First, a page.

“When we perform we relate pop and mainstream music to classical repertoire that has stood the test of time. It highlights the fact that music is just music. It’s a language. We don’t want to keep genres away from each other.”
Neither does the ensemble want to separate the concert hall from its surroundings. In addition to the March 6 concert, Tf3 has set up a schedule of surprise “pop-up” performances the day before the concert, on Monday, March 5. The unannounced concerts — on campus and in town — will give those lucky enough to be in the right place at the right time an up-close encounter with the ensemble. Some of these flash performances include: 10:30 a.m., Small World Coffee, 14 Witherspoon Street; 1:30 p.m., lobby of the Princeton Public Library on Witherspoon Street; 3 p.m., gallery of the Frist Campus Center on campus; and 4 p.m., Labyrinth Books, 122 Nassau Street.
In the early years the ensemble was nurtured by Astral Artists, the Philadelphia-based nonprofit that assists the career development of promising classical musicians. Originally, the ensemble acted as its own producer; in the last three years they have turned to Steve Hackman, a fellow Curtis colleague, for creative help behind the scenes.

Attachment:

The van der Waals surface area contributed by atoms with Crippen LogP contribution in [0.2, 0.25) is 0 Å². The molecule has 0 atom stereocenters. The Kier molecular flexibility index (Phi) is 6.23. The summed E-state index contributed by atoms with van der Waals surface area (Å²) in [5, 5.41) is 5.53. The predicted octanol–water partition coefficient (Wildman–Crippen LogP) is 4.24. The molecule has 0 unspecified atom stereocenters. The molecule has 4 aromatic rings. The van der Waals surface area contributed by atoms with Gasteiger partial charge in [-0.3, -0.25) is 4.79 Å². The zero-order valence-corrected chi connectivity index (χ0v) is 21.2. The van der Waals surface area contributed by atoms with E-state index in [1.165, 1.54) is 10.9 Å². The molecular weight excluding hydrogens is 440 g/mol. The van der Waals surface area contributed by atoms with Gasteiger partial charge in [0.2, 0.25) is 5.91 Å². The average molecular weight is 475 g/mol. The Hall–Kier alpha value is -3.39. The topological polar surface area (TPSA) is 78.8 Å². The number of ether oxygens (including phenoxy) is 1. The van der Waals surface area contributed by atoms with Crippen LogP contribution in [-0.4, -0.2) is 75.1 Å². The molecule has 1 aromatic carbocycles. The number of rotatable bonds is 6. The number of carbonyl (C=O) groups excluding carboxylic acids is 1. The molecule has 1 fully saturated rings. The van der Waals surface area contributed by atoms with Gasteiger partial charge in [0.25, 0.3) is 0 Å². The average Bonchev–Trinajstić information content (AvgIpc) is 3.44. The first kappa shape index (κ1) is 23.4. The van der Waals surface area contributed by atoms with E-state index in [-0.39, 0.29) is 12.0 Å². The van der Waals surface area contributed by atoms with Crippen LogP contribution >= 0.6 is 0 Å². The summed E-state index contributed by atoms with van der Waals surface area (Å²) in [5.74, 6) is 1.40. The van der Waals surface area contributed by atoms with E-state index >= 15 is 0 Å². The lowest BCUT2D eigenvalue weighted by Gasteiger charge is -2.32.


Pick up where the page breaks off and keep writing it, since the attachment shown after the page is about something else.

Since 2009 Tf3 has held a three-year residency with the Indianapolis Symphony Orchestra. The appointment, which would have expired this year, has been extended for another three years. At the outset the ensemble “inherited” — Meyer’s word — the symphony’s Happy Hour concert series, which attracted an audience of 200 at the time. “Now 1,100 people come,” he says. “A lot of them have never stepped into a concert hall before. They check out a Happy Hour show, see it’s not mystifying, and then go on to check out Beethoven or Mahler.”